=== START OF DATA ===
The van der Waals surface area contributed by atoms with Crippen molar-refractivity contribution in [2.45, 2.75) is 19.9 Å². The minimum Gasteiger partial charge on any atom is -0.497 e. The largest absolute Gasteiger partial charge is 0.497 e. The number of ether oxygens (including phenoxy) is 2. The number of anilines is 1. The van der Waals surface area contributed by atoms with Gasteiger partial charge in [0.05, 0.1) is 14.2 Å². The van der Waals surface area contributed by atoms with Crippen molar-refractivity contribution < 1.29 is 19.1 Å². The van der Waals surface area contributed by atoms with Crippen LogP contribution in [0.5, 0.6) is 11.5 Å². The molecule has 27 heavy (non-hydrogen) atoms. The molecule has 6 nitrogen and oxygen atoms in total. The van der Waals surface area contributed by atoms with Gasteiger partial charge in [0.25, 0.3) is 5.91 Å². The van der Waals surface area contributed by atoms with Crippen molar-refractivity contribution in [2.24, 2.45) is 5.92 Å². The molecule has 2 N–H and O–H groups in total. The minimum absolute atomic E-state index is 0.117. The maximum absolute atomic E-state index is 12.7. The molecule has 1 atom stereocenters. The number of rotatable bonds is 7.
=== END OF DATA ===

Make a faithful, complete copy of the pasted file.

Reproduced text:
The van der Waals surface area contributed by atoms with Crippen molar-refractivity contribution in [2.45, 2.75) is 19.9 Å². The minimum Gasteiger partial charge on any atom is -0.497 e. The largest absolute Gasteiger partial charge is 0.497 e. The number of ether oxygens (including phenoxy) is 2. The number of anilines is 1. The van der Waals surface area contributed by atoms with Gasteiger partial charge in [0.05, 0.1) is 14.2 Å². The van der Waals surface area contributed by atoms with Crippen molar-refractivity contribution < 1.29 is 19.1 Å². The van der Waals surface area contributed by atoms with Crippen LogP contribution in [0.5, 0.6) is 11.5 Å². The molecule has 27 heavy (non-hydrogen) atoms. The molecule has 6 nitrogen and oxygen atoms in total. The van der Waals surface area contributed by atoms with Gasteiger partial charge in [0.25, 0.3) is 5.91 Å². The van der Waals surface area contributed by atoms with Crippen molar-refractivity contribution in [2.24, 2.45) is 5.92 Å². The molecule has 2 N–H and O–H groups in total. The minimum absolute atomic E-state index is 0.117. The maximum absolute atomic E-state index is 12.7. The molecule has 1 atom stereocenters. The number of rotatable bonds is 7.